Imagine yourself as a trademark owner when domain names were first introduced. Your first thought of “it’s just a fad” quickly fades and you decide that your business needs a web site, whatever that may be. You hire an eighteen year old web designer, tell him to register two different domain names for the site, and sit back. An unexpected problem pops up. Your designer tells you that both of the domain names you have chosen are already registered by two different people, Moe and Curly, who reside at different addresses. You are aghast. There must be some mistake, you think, because the domain names you chose are your federally registered trademarks. You even consistently follow your attorney’s advice and use the little circle with an “R” in it next to each one.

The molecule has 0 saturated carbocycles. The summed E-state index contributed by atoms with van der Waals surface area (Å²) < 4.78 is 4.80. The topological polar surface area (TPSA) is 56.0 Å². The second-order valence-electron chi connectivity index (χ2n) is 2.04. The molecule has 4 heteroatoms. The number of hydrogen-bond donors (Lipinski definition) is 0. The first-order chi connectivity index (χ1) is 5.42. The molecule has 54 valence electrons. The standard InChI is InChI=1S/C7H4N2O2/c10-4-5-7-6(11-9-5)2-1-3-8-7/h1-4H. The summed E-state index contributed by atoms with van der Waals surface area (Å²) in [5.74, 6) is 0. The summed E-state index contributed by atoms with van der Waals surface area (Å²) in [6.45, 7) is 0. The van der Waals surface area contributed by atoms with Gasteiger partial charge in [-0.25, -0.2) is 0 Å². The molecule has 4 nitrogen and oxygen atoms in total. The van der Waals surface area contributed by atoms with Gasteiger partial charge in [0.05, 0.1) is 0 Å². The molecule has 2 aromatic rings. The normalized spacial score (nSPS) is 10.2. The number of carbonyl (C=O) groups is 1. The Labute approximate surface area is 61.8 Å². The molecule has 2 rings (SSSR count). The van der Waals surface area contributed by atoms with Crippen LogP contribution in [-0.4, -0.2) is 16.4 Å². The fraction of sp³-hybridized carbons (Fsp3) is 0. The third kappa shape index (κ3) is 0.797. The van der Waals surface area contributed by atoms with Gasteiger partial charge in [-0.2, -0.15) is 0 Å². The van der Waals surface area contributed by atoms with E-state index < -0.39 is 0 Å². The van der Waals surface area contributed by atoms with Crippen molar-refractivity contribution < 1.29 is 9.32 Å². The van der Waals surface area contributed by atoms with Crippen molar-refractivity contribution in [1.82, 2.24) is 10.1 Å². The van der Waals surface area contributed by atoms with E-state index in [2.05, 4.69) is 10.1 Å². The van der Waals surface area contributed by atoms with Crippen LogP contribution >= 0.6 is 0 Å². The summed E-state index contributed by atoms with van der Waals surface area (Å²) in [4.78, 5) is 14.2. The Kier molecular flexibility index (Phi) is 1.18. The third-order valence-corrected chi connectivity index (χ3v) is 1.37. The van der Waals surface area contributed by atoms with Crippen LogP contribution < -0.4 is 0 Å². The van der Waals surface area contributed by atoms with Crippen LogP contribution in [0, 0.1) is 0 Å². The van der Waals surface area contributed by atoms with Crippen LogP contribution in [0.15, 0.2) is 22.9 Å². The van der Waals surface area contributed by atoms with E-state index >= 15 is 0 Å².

Further investigation reveals that neither Moe nor Curly have any trademark rights in the selected names. In addition, Moe’s website has nothing on it and Curly’s website is being used to exhibit his collection of hand-tinted straw hats. You call your attorney and have her send each registrant a polite, yet forceful, letter regarding your trademark rights. Each letter is sent to the proper registrant at the mailing address listed in the registrar’s database. You feel satisfied that everything will be taken care of and return to building the rest of your website for its grand unveiling. More problems pop up.